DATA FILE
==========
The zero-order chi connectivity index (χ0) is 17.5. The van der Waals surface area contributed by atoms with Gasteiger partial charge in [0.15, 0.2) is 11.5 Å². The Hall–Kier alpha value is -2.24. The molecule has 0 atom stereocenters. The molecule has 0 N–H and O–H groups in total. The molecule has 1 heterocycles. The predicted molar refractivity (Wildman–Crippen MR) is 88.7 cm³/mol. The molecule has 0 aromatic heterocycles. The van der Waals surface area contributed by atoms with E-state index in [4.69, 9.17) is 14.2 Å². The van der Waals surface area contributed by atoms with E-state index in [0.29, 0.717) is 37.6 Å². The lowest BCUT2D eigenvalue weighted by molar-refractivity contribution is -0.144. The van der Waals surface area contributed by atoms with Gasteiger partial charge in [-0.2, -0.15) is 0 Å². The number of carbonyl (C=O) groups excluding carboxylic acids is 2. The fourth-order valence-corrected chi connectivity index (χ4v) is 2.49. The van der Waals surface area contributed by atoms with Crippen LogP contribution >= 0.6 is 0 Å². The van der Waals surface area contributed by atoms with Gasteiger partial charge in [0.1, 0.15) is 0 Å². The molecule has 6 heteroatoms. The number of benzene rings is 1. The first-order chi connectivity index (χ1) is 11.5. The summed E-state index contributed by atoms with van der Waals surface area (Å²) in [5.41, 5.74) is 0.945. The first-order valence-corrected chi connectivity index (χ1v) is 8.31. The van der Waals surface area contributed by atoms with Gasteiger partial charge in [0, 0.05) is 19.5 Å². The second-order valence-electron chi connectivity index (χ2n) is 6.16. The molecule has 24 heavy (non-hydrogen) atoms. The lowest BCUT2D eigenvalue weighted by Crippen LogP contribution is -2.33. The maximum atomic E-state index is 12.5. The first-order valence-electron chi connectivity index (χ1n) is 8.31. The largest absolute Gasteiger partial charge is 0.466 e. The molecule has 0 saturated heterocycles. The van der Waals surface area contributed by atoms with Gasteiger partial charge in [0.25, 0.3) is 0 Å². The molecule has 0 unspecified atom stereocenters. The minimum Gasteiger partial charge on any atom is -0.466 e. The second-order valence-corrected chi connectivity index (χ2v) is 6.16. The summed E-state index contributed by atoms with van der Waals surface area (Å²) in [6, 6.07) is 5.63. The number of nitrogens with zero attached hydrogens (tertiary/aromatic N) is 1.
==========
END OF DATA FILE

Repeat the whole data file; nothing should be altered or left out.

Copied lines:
The zero-order chi connectivity index (χ0) is 17.5. The van der Waals surface area contributed by atoms with Gasteiger partial charge in [0.15, 0.2) is 11.5 Å². The Hall–Kier alpha value is -2.24. The molecule has 0 atom stereocenters. The molecule has 0 N–H and O–H groups in total. The molecule has 1 heterocycles. The predicted molar refractivity (Wildman–Crippen MR) is 88.7 cm³/mol. The molecule has 0 aromatic heterocycles. The van der Waals surface area contributed by atoms with E-state index in [4.69, 9.17) is 14.2 Å². The van der Waals surface area contributed by atoms with E-state index in [0.29, 0.717) is 37.6 Å². The lowest BCUT2D eigenvalue weighted by molar-refractivity contribution is -0.144. The van der Waals surface area contributed by atoms with Gasteiger partial charge in [-0.2, -0.15) is 0 Å². The number of carbonyl (C=O) groups excluding carboxylic acids is 2. The fourth-order valence-corrected chi connectivity index (χ4v) is 2.49. The van der Waals surface area contributed by atoms with Crippen LogP contribution >= 0.6 is 0 Å². The van der Waals surface area contributed by atoms with Gasteiger partial charge in [0.1, 0.15) is 0 Å². The molecule has 6 heteroatoms. The number of benzene rings is 1. The first-order chi connectivity index (χ1) is 11.5. The summed E-state index contributed by atoms with van der Waals surface area (Å²) in [5.41, 5.74) is 0.945. The first-order valence-corrected chi connectivity index (χ1v) is 8.31. The van der Waals surface area contributed by atoms with Gasteiger partial charge in [0, 0.05) is 19.5 Å². The second-order valence-electron chi connectivity index (χ2n) is 6.16. The molecule has 24 heavy (non-hydrogen) atoms. The lowest BCUT2D eigenvalue weighted by Crippen LogP contribution is -2.33. The maximum atomic E-state index is 12.5. The first-order valence-electron chi connectivity index (χ1n) is 8.31. The largest absolute Gasteiger partial charge is 0.466 e. The molecule has 0 saturated heterocycles. The van der Waals surface area contributed by atoms with Gasteiger partial charge in [0.25, 0.3) is 0 Å². The molecule has 0 unspecified atom stereocenters. The minimum Gasteiger partial charge on any atom is -0.466 e. The second-order valence-corrected chi connectivity index (χ2v) is 6.16. The summed E-state index contributed by atoms with van der Waals surface area (Å²) in [6, 6.07) is 5.63. The number of nitrogens with zero attached hydrogens (tertiary/aromatic N) is 1.